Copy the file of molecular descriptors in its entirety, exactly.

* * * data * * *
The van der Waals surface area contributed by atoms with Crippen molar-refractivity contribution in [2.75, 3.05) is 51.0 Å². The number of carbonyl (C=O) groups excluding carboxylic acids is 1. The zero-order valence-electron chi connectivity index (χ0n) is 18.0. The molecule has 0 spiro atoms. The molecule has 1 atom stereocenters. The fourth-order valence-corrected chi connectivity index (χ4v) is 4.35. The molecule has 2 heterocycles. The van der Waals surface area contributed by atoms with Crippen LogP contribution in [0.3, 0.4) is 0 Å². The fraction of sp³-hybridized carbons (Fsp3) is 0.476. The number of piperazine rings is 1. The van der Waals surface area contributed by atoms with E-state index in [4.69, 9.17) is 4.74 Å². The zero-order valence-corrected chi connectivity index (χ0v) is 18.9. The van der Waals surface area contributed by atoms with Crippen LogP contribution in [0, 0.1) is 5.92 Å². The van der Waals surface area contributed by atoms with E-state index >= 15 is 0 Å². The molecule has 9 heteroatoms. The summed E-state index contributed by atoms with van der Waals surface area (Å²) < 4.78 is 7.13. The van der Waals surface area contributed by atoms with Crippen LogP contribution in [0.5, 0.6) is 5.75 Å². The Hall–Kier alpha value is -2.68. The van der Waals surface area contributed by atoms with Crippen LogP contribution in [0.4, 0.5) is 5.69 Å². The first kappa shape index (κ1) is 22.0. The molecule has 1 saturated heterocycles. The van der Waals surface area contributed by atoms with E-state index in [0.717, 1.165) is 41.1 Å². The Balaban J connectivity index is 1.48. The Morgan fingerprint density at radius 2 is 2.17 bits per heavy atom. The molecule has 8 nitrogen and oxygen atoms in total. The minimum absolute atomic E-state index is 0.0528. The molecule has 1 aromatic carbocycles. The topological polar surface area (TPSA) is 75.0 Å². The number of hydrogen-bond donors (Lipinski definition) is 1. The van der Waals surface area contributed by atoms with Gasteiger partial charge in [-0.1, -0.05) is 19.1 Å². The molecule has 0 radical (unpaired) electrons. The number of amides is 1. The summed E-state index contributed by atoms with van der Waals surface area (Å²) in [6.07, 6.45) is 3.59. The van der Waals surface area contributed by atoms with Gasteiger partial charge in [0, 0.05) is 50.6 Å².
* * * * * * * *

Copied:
The van der Waals surface area contributed by atoms with Crippen molar-refractivity contribution in [2.75, 3.05) is 51.0 Å². The number of carbonyl (C=O) groups excluding carboxylic acids is 1. The zero-order valence-electron chi connectivity index (χ0n) is 18.0. The molecule has 0 spiro atoms. The molecule has 1 atom stereocenters. The fourth-order valence-corrected chi connectivity index (χ4v) is 4.35. The molecule has 2 heterocycles. The van der Waals surface area contributed by atoms with Crippen LogP contribution in [0.3, 0.4) is 0 Å². The fraction of sp³-hybridized carbons (Fsp3) is 0.476. The number of piperazine rings is 1. The van der Waals surface area contributed by atoms with E-state index in [4.69, 9.17) is 4.74 Å². The zero-order valence-corrected chi connectivity index (χ0v) is 18.9. The van der Waals surface area contributed by atoms with Crippen LogP contribution in [0, 0.1) is 5.92 Å². The van der Waals surface area contributed by atoms with E-state index >= 15 is 0 Å². The molecule has 9 heteroatoms. The summed E-state index contributed by atoms with van der Waals surface area (Å²) < 4.78 is 7.13. The van der Waals surface area contributed by atoms with Crippen LogP contribution in [0.5, 0.6) is 5.75 Å². The Hall–Kier alpha value is -2.68. The van der Waals surface area contributed by atoms with Crippen LogP contribution in [0.4, 0.5) is 5.69 Å². The first kappa shape index (κ1) is 22.0. The molecule has 1 saturated heterocycles. The van der Waals surface area contributed by atoms with E-state index in [0.717, 1.165) is 41.1 Å². The Balaban J connectivity index is 1.48. The Morgan fingerprint density at radius 2 is 2.17 bits per heavy atom. The molecule has 8 nitrogen and oxygen atoms in total. The minimum absolute atomic E-state index is 0.0528. The molecule has 1 aromatic carbocycles. The topological polar surface area (TPSA) is 75.0 Å². The number of hydrogen-bond donors (Lipinski definition) is 1. The van der Waals surface area contributed by atoms with Gasteiger partial charge in [-0.1, -0.05) is 19.1 Å². The molecule has 0 radical (unpaired) electrons. The number of amides is 1. The summed E-state index contributed by atoms with van der Waals surface area (Å²) in [6.07, 6.45) is 3.59. The van der Waals surface area contributed by atoms with Gasteiger partial charge in [0, 0.05) is 50.6 Å².